The film is directed by Seth Gordon, who broke out with his hit documentary "The King Of Kong: A Fistful Of Quarters" and who has since made big strides into comedy, helming "Four Christmases" as well as episodes of the hit shows "Community," "The Office" and "Parks & Recreation." With that experience under his belt, Gordon was ready to meet the challenge of wrangling and working with the very funny and talented cast. We recently chatted with the director and spoke about the influences on the film, how improv and editing helped shape the movie, how "Horrible Bosses" originally ended and his upcoming remake of "WarGames." With that in mind, we shouldn't have to warn you that there are some spoilers below.
The Playlist: What drew you to "Horrible Bosses"?
Seth Gordon: Well New Line had repurchased the 'King Of Kong' and wanted to remake it as the narrative feature so we’ve been trying to find something to work on together and they sent me this script, and I just laughed and laughed when I read it. [While] I haven’t had that many horrible bosses in Hollywood, I had some horrible bosses growing up when I had work in high school, and of course I could certainly relate to the indignities of evil bosses.
The film is pretty raunchy, was the studio ever concerned about how far the R-rated comedy goes?
They never [asked] to change even a little bit. I think basically "The Hangover" has paved the way for that sort of no-holds-barred comedy. And while I think some of what we have in our movie is pretty intense, most of it’s language so there’s not…I think as these things go it could actually be quite a bit more intense than it gets. The cocaine stuff and Kenny and his hand jobs are pretty extreme, but they didn’t shy away from anything. Because when you have a character called Motherfucker Jones, you’re pretty much all in.
Do you think this film could have been made before the success of "The Hangover"?
I don’t know man, I’m not sure it could have been. It couldn’t have been green lit which is probably the question you’re asking. I don’t know that it could have been made…this script predated "The Hangover" script. This script was first purchased I think in 2005? And then it was rewritten [and went] through various iterations. There was a Chris Rock version at one point that predates me...and then I read the version in 2009, which was just amazing. It had gotten sort of a face-lift overhaul thing and I loved it, I just loved it.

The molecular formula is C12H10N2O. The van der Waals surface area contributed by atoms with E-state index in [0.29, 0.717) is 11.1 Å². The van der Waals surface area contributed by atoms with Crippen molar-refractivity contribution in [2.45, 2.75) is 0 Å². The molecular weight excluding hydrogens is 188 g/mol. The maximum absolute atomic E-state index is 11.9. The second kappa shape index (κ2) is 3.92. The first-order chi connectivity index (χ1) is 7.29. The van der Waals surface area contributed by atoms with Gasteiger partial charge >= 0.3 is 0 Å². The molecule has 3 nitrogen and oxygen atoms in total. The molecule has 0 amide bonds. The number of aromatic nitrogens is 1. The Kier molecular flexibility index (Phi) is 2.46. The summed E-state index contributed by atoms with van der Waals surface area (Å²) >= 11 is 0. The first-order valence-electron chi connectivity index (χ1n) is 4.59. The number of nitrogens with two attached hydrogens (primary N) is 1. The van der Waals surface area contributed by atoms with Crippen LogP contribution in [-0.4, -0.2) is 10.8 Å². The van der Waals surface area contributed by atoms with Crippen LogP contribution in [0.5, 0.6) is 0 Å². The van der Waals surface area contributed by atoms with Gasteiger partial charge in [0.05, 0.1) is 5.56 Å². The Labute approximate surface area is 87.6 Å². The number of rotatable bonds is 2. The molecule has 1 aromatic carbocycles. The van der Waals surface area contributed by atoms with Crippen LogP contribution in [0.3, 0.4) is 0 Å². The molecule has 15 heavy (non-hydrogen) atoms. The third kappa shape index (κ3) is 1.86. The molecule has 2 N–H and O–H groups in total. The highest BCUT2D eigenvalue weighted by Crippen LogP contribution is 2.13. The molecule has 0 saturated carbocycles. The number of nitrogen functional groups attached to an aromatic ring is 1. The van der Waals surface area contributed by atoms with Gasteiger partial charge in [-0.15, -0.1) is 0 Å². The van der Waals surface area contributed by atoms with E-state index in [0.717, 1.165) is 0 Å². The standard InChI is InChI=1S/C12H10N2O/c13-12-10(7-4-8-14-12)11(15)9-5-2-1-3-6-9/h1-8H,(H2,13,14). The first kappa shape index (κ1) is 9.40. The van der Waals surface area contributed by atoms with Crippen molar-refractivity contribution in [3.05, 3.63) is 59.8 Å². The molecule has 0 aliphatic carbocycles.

Was achieving the tone between the characters' desperate situations at work and the comedy difficult?
Yeah, I mean I’m glad you picked up on that. The tonal tight rope walk of the movie was pretty tricky because oddly, most people just remember the laughs and the funnies. But I think the reason the movie works is because it taps into a very real feeling. At least amongst my friends... we all sort of bought in some way into the American dream, that if you can work hard and focus and keep your nose to the grindstone then things will work out and then honestly, the rug got yanked out and a lot of the job security and the upward mobility and however you want to identify the American dream, is just not true. And I do think that’s what underpins the story and that’s why honestly the movie works. Although most people watching it probably won’t go there and don’t need to because I think it’s just a sign of the times, or it’s part of the times.
Were there any films that you looked to as inspiration for the tone you were trying to achieve?
Yeah, I mean I love "Shallow Grave." I love the thriller aspect of it all falling down on them, what they’ve done. Obviously "Office Space" is a great film to draw on, Lumberg is such a great character although quite a bit stupider than Spacey’s character. I obviously watched "Throw Momma From The Train" [and] "Strangers On A Train" because they’re mentioned because the plot really is quite similar in some ways. So yeah, those are all points of inspiration.
How did the cast of the bosses participate in shaping their characters?
In every case we were collaborating. Like with Aniston and her people, she has this whole team of people that she’s worked with in a bunch of movies and we collaborated to come up with a different look for her for Dr. Julia. Plus Colin in our first meeting was talking about really trying to disappear into the role and how could we do that? What about hair, what about a bald cap, what about a combover? They were very involved in creating the look, in creating the character and in the case of Colin, we had those prosthetics manufactured and then as soon as he put them on he just became this other human and it was remarkable to watch. Even though we’re compromising his fortunate genetics, it didn’t matter. It was great to see him become that guy.
You certainly have them playing against type. Was that the thinking behind Bob Newhart cameo?